The good news: Jennifer Lawrence and Bradley Cooper are coming to your living room in February. The possibly-not-so-great news: They’ll be doing so via Serena, a movie they filmed nearly three years earlier.
"Our projections on it are good… it’s a good film,” says Magnolia Pictures president Eamonn Bowles of Serena, the “lost” Lawrence drama that’s finally making its way to theaters. Earlier this week, The Hollywood Reporter quoted sources that said Serena was over-edited, “uneven” and “made no sense,” which might explain why it lingered without a U.S. distributor for two-and-a-half years. Nevertheless, Magnolia is standing by Serena, and moving forward with an “aggressive” theatrical release in early 2015.
According to Thompson on Hollywood, the Depression-era drama, starring Lawrence and Bradley Cooper as a power-hungry couple, will open in select theaters on March 27, following a VOD release on February 26. By then, potential audiences will have seen the reviews from overseas, since Serena has its U.K. premiere in October. In the meantime, both Bowles and director Susanne Bier are refuting THR’s negative press.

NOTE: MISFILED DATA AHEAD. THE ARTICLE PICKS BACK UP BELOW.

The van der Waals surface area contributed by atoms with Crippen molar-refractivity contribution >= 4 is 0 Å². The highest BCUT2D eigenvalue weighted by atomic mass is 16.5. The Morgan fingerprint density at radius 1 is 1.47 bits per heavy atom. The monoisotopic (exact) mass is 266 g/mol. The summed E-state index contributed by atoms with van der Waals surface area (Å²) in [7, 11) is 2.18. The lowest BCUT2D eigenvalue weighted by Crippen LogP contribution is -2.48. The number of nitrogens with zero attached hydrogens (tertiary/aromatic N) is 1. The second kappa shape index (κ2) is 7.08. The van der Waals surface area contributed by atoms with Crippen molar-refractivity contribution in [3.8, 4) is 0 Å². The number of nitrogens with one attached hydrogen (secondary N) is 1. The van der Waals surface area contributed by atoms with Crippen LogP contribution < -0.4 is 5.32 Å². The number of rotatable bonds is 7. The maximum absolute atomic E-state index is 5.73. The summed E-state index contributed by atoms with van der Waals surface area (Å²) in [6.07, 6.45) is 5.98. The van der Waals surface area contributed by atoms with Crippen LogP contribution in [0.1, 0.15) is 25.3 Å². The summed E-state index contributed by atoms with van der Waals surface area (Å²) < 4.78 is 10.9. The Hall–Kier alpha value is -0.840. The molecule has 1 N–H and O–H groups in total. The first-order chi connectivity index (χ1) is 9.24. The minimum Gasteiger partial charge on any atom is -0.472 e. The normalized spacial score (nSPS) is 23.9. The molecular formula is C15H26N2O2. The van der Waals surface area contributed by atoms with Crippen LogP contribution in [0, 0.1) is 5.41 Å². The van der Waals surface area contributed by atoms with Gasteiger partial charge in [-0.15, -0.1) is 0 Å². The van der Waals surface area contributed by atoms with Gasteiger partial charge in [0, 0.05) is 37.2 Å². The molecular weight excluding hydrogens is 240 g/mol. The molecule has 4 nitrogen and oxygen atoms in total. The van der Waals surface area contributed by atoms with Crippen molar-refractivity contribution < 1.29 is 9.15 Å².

“Frankly I don’t know what cut they saw,” Bowles says of the trade publication’s anonymous sources. “It was a question of emphasis. It’s not a radically different cut. Susanne tweaked it and it got better. The one they have now is the best one. It’s a beautiful-looking period piece, a fantastic-looking production. It’s completely relatable and understandable and a really good film. It’s a serious drama, a big-scale romance, and a bit of a tragic Lady MacBeth story.”
Bier, winner of the 2011 Best Foreign Language Film Oscar for In a Better World, is standing by her story that the film was only delayed so long because everyone involved was really, really busy. “I’ve been doing another film [A Second Chance],” she told Thompson on Hollywood. “Cooper and Lawrence were super-busy, just doing the [post-production sound recording] has been tricky. She had only one day off in two years!” (Jennifer Lawrence only had one day off in two years? Now that we can believe.)
Given the negative press, Bowles is now embracing the promotional strategy of low expectations. “If people go in thinking it’s a bad film,” he says, “they will be pleasantly surprised.”Tags: director, movie, release